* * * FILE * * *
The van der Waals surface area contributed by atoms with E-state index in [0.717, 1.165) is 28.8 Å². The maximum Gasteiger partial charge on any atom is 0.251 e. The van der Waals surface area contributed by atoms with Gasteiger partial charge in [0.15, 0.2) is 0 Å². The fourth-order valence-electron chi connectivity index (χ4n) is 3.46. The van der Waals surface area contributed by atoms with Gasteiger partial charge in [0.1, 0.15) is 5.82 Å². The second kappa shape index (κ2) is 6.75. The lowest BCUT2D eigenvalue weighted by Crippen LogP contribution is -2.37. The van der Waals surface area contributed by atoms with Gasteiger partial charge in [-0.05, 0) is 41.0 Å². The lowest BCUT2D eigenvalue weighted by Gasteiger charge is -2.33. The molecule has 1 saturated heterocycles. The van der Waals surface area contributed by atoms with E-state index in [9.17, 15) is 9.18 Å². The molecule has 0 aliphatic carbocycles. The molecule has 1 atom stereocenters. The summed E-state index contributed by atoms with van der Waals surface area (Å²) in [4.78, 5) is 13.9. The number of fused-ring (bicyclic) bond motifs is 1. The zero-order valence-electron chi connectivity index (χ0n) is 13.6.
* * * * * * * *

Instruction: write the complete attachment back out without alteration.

The van der Waals surface area contributed by atoms with E-state index in [0.717, 1.165) is 28.8 Å². The maximum Gasteiger partial charge on any atom is 0.251 e. The van der Waals surface area contributed by atoms with Gasteiger partial charge in [0.15, 0.2) is 0 Å². The fourth-order valence-electron chi connectivity index (χ4n) is 3.46. The van der Waals surface area contributed by atoms with Gasteiger partial charge in [0.1, 0.15) is 5.82 Å². The second kappa shape index (κ2) is 6.75. The lowest BCUT2D eigenvalue weighted by Crippen LogP contribution is -2.37. The van der Waals surface area contributed by atoms with Gasteiger partial charge in [-0.05, 0) is 41.0 Å². The lowest BCUT2D eigenvalue weighted by Gasteiger charge is -2.33. The molecule has 1 saturated heterocycles. The van der Waals surface area contributed by atoms with E-state index in [9.17, 15) is 9.18 Å². The molecule has 0 aliphatic carbocycles. The molecule has 1 atom stereocenters. The summed E-state index contributed by atoms with van der Waals surface area (Å²) in [4.78, 5) is 13.9. The number of fused-ring (bicyclic) bond motifs is 1. The zero-order valence-electron chi connectivity index (χ0n) is 13.6.